- Anesthesia is administered. Rhinoplasty surgery can be performed either under IV sedation or general anesthesia, according to the recommendations of your surgeon.
Incisions are made. The majority of rhinoplasty procedures are “closed” procedures, which means that the only incisions are made on the inside of the nose, leaving the patient with no visible scars. However, there may be exterior incisions underneath the nose and/or at the side of the nostrils when there is extensive work to be done on the nasal tip, or when the size or shape of the nostrils is to be altered.
- Cartilage and Bone are remodeled. In some cases where the bridge of the nose needs to be narrowed, the nasal bones will need to be broken. This is done using a small hammer and chisel-type instrument. In other cases, the bone may be simply planed down by special instruments in order to remove an objectionable “hump." In still other cases, the bone is not altered at all, but pieces of cartilage are removed and/or rearranged. It is at this point that any inner structures may be repaired or straightened if needed. For those patients who wish to build up a too-flat nose, the use of bone or cartilage grafts may be required.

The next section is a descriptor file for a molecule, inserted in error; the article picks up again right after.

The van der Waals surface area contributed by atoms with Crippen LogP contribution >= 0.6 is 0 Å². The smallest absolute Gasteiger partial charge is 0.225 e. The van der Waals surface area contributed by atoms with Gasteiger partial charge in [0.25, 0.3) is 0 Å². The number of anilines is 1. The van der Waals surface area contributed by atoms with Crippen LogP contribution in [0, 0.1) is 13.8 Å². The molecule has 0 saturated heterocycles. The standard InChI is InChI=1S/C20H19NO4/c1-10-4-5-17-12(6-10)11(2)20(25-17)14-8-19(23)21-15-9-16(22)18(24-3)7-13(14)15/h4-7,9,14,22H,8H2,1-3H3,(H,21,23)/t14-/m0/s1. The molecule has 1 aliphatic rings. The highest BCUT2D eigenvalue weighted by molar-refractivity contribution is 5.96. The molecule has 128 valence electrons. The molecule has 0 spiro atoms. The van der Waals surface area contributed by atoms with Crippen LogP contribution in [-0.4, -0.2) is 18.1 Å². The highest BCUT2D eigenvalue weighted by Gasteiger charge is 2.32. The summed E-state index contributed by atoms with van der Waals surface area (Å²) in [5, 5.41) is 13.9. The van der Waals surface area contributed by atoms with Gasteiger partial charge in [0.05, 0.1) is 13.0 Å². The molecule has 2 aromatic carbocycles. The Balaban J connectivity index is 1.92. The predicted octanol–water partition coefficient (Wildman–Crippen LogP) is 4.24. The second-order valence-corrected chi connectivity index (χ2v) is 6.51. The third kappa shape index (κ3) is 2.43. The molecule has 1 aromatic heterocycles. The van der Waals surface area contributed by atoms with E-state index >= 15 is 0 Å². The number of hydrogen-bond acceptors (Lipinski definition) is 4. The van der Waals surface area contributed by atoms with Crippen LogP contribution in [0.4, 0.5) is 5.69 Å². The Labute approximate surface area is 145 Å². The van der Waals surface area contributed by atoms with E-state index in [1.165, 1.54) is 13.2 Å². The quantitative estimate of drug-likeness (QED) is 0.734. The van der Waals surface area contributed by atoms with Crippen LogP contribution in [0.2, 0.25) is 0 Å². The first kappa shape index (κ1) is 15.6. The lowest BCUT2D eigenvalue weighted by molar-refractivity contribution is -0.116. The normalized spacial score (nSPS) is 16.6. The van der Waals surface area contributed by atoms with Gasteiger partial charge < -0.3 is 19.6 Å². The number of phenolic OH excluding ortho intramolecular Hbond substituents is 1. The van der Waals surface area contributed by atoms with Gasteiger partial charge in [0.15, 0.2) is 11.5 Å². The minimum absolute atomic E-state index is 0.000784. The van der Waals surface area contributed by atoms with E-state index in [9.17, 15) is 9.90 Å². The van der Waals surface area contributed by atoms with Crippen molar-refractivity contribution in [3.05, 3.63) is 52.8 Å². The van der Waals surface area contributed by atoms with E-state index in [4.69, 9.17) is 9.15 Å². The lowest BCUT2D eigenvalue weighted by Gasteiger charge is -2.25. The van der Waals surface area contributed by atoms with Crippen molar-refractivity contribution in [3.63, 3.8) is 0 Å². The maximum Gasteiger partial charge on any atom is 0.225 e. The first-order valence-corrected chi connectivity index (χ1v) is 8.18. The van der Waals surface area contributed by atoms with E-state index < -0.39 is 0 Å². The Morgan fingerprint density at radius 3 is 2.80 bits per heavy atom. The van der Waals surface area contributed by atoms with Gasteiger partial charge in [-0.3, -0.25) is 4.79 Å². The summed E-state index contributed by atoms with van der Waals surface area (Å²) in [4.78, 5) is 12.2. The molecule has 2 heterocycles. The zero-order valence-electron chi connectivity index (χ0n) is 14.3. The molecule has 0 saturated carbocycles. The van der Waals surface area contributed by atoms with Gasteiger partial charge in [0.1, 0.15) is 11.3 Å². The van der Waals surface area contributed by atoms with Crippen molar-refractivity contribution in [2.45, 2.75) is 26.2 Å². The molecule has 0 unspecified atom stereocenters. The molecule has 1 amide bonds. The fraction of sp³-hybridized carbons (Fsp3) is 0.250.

- Excess skin is removed. If the nostrils are being narrowed, or if an excessively long nasal tip is to be shortened, there may be an excision of the excess skin at this point.
- Incisions are closed and bandaged. The surgeon closes the incisions with sutures and places gauze packing, exterior dressings, and possibly a splint on the new nose in order to protect it, to promote proper healing, and to control swelling.
Nose Reshaping (Rhinoplasty), Consumer Information Sheet, American Society for Aesthetic Plastic Surgery; http://www.surgery.org/public/procedures/nose_reshaping
Nose Surgery, Consumer Information Sheet, American Society of Plastic Surgeons, http://www.plasticsurgery.org/patients_consumers/procedures/Rhinoplasty.cfm